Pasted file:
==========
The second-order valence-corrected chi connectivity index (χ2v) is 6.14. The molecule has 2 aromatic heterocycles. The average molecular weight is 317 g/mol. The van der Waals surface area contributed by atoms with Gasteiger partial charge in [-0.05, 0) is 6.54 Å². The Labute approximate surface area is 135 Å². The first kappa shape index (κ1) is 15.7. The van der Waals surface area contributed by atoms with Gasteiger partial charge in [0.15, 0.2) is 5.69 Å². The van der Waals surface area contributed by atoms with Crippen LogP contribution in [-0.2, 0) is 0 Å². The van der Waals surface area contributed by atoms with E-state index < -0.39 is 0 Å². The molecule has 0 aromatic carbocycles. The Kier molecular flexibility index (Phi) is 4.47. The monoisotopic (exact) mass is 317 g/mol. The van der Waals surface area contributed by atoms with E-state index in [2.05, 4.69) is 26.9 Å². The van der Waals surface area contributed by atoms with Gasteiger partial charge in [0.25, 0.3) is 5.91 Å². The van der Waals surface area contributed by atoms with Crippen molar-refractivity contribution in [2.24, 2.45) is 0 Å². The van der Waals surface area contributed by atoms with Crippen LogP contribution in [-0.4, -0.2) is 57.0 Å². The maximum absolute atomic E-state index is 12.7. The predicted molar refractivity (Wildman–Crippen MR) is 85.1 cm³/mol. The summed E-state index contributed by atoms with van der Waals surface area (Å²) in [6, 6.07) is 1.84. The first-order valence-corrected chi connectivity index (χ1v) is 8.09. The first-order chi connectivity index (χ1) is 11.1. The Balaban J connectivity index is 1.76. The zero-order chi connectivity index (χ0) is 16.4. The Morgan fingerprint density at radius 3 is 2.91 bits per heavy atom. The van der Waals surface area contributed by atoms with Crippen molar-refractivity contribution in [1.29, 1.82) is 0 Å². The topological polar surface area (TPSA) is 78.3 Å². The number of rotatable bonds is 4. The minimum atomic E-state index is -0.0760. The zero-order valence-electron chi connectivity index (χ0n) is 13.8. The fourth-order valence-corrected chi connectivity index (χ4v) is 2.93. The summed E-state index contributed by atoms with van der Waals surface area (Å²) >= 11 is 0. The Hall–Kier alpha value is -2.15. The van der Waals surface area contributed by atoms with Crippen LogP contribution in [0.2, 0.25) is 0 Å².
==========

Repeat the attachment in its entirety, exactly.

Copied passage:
The second-order valence-corrected chi connectivity index (χ2v) is 6.14. The molecule has 2 aromatic heterocycles. The average molecular weight is 317 g/mol. The van der Waals surface area contributed by atoms with Gasteiger partial charge in [-0.05, 0) is 6.54 Å². The Labute approximate surface area is 135 Å². The first kappa shape index (κ1) is 15.7. The van der Waals surface area contributed by atoms with Gasteiger partial charge in [0.15, 0.2) is 5.69 Å². The van der Waals surface area contributed by atoms with Crippen LogP contribution in [-0.2, 0) is 0 Å². The van der Waals surface area contributed by atoms with E-state index < -0.39 is 0 Å². The molecule has 0 aromatic carbocycles. The Kier molecular flexibility index (Phi) is 4.47. The monoisotopic (exact) mass is 317 g/mol. The van der Waals surface area contributed by atoms with E-state index in [2.05, 4.69) is 26.9 Å². The van der Waals surface area contributed by atoms with Gasteiger partial charge in [0.25, 0.3) is 5.91 Å². The van der Waals surface area contributed by atoms with Crippen molar-refractivity contribution in [2.24, 2.45) is 0 Å². The van der Waals surface area contributed by atoms with Crippen LogP contribution in [-0.4, -0.2) is 57.0 Å². The maximum absolute atomic E-state index is 12.7. The predicted molar refractivity (Wildman–Crippen MR) is 85.1 cm³/mol. The summed E-state index contributed by atoms with van der Waals surface area (Å²) in [6, 6.07) is 1.84. The first-order valence-corrected chi connectivity index (χ1v) is 8.09. The first-order chi connectivity index (χ1) is 11.1. The Balaban J connectivity index is 1.76. The zero-order chi connectivity index (χ0) is 16.4. The Morgan fingerprint density at radius 3 is 2.91 bits per heavy atom. The van der Waals surface area contributed by atoms with Crippen molar-refractivity contribution in [1.29, 1.82) is 0 Å². The topological polar surface area (TPSA) is 78.3 Å². The number of rotatable bonds is 4. The minimum atomic E-state index is -0.0760. The zero-order valence-electron chi connectivity index (χ0n) is 13.8. The fourth-order valence-corrected chi connectivity index (χ4v) is 2.93. The summed E-state index contributed by atoms with van der Waals surface area (Å²) >= 11 is 0. The Hall–Kier alpha value is -2.15. The van der Waals surface area contributed by atoms with Crippen LogP contribution in [0.2, 0.25) is 0 Å².